The Oct. 14, 1978 edition of the Pittsburgh Post-Gazette carried this observation: "The mystery has yet to be unraveled and the clues are difficult to read. Even though the Steelers season is six games old, it isn't easy to judge where they stand as a team. They're off to their best start ever, but nobody is claiming this is their best team. It is apparent they'll win their division and make the playoffs, but there are still a lot of unanswered questions about the team."

The defense would get better, but Bradshaw fell into a slump. In Los Angeles, former Steelers defensive coordinator Bud Carson was holding the same job with the Rams, and his unit had a big day against the Steelers. The Rams intercepted Bradshaw three times and held the Steelers to 59 yards rushing in a 10-7 win. The next week, the play of the defense was what allowed the team to survive the 1-10 Bengals, a 7-6 victory in which three sacks and five takeaways, two of them interceptions by Mel Blount, nullified another horrible game from Bradshaw, who threw four more interceptions.

Afterward, Greene gave his offensive teammates a gentle nudge. "The load has shifted, but to win, we're going to have to get better offensively, because there are better offensive teams in the league than Cincinnati."

Bradshaw may have been in the latter stages of a regular season in which he would be voted the Associated Press Player of the Year, a first-team All-Pro and the Steelers MVP for a second straight time, but he just didn't seem to be comfortable in his own skin.

"I doubt I'll ever be able to look in the mirror and say I'm the best quarterback in football," said Bradshaw. "Maybe it's because of my personality. I think I have charisma, but I don't think I'll get the recognition. First mistake I make, I'll be battered for it. (The media) make excuses for the other guys; they don't for me. (Bert) Jones is always great. (Roger) Staubach may have a bad game, but he's still great … the same thing with (Bob) Griese. I lose my greatness when I have a bad game. I go back to being a dummy."

With the playoffs at hand, and with homefield advantage secured, Bradshaw and the Steelers were primed to show the rest of the NFL that they indeed were the best.

For the Steelers, the 1978 playoffs began at Three Rivers Stadium against the Denver Broncos, a chance to avenge their loss to them in the 1977 postseason at Mile High Stadium. Not only was this game a rematch of the 1977 playoffs, it also was a rematch of the Steelers' 1978 regular season finale. The game meant nothing to the Steelers in the standings, but that didn't make it meaningless in the minds of some of their great players.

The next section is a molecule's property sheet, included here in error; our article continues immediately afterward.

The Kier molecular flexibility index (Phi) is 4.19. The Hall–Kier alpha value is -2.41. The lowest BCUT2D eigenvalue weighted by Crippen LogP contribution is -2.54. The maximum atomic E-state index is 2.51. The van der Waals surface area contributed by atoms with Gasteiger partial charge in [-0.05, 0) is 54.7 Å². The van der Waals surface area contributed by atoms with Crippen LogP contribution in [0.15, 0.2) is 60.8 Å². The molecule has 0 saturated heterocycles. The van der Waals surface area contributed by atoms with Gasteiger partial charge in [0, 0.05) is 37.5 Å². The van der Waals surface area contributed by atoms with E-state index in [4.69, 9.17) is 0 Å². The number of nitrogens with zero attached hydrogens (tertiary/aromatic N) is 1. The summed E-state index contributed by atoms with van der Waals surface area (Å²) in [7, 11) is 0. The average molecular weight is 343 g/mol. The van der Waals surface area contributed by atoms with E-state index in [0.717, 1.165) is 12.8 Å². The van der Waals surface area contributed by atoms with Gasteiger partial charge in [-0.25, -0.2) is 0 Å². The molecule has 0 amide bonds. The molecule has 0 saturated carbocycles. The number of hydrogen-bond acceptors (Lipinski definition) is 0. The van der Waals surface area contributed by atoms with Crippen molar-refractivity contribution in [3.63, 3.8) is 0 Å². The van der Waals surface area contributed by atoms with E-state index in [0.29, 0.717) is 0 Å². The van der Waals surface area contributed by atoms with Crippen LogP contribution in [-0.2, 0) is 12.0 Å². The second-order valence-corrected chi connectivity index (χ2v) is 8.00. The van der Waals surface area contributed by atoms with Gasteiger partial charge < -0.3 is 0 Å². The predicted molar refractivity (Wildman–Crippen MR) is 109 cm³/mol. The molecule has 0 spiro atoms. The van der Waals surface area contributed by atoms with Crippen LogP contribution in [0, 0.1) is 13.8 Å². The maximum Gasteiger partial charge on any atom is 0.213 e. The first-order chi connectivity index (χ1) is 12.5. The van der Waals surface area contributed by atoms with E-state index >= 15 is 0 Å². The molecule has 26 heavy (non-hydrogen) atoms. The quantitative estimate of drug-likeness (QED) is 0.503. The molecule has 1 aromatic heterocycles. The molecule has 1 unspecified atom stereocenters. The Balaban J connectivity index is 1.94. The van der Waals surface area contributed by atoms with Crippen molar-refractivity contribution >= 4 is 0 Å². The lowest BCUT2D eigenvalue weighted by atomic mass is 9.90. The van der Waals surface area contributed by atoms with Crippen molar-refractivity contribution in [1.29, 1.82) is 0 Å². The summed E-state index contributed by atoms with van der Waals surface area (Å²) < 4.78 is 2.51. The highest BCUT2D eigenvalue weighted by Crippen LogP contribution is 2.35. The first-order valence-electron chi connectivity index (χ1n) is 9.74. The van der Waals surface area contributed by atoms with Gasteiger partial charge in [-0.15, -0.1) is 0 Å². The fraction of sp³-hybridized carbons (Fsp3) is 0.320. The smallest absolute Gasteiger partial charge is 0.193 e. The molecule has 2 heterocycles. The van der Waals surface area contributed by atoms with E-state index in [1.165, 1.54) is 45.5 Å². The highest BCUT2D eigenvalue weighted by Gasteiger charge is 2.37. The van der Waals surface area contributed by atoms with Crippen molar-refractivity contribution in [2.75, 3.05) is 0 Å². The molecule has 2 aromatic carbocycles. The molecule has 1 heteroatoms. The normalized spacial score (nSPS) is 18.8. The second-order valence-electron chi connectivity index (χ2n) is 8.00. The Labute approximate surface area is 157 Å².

The Steelers led, 21-17, and Denver had the ball on the 1-yard line with seven seconds to play. Noll said afterwards, "I think that Joe (Greene) put himself back in. We had wanted to give some other people some work."

After a pass interference call in the end zone gave the Broncos the ball on the 1-yard line for that final play, Greene went back into the game. Denver chose a running play, but Lonnie Perrin was stopped for no gain up the middle. Greene said, "Lambert got him. Lambert made the play. My job was to stay low so I wouldn't get blown off the ball. Fortunately I didn't. I would've taken a loss (to the Broncos) hard. I don't know about anyone else, but it would've been a downer for me."

Now, it was time for the playoffs, and the teams weren't any more fond of each other.

Broncos coach Red Miller bristled at the oft-repeated suggestion that his defending AFC Champions were nothing but a fluke. "They might go in thinking they can stop us like they did in the first half (of the regular season game), but we expect our offense to show them something and let our defense work on the positive side of the field this time. We didn't rush our linebackers in that last game, and it helps if you can rattle their quarterback and keep him contained."

Also, Jack Lambert seethed over Denver's Randy Gradishar being selected first-team All-Pro at middle linebacker instead of him. The Steel Curtain was tired of the Orange Crush, and a pregame incident brought that into sharp focus. L.C. Greenwood walked onto the field and strolled past an area where a group of the Broncos were loosening up. In Greenwood's hand was an orange, and once he got their attention, he smashed it against a wall.

The Steelers built a 19-3 lead on a couple of touchdown runs by Franco Harris, but the Broncos closed to 19-10 and seemed to be building some momentum before Joe Greene killed that by blocking a 29-yard field goal attempt by Jim Turner.

Then as they had all season, the Steelers offense took advantage of an opponent's mistakes with quick strikes that put the game away. Within a 32-second span, Bradshaw passed to John Stallworth for a 48-yard touchdown and to Lynn Swann for a 38-yard touchdown. Game over, 33-10.

Bradshaw said, "It was my plan to get the ball to Stallworth. I don't know if it was Chuck Noll's plan, but I knew Swann was going to draw a lot of double coverage, and I wasn't going to beat my head against the wall trying to force it to Swann."

Noll had no problem with Bradshaw's decision-making. "The big play was the key to the whole thing of course, and Terry was at the hub of it all. It brings you to the dilemma of which came first: the receivers or the quarterback? We'd like to think you can't do one without the other."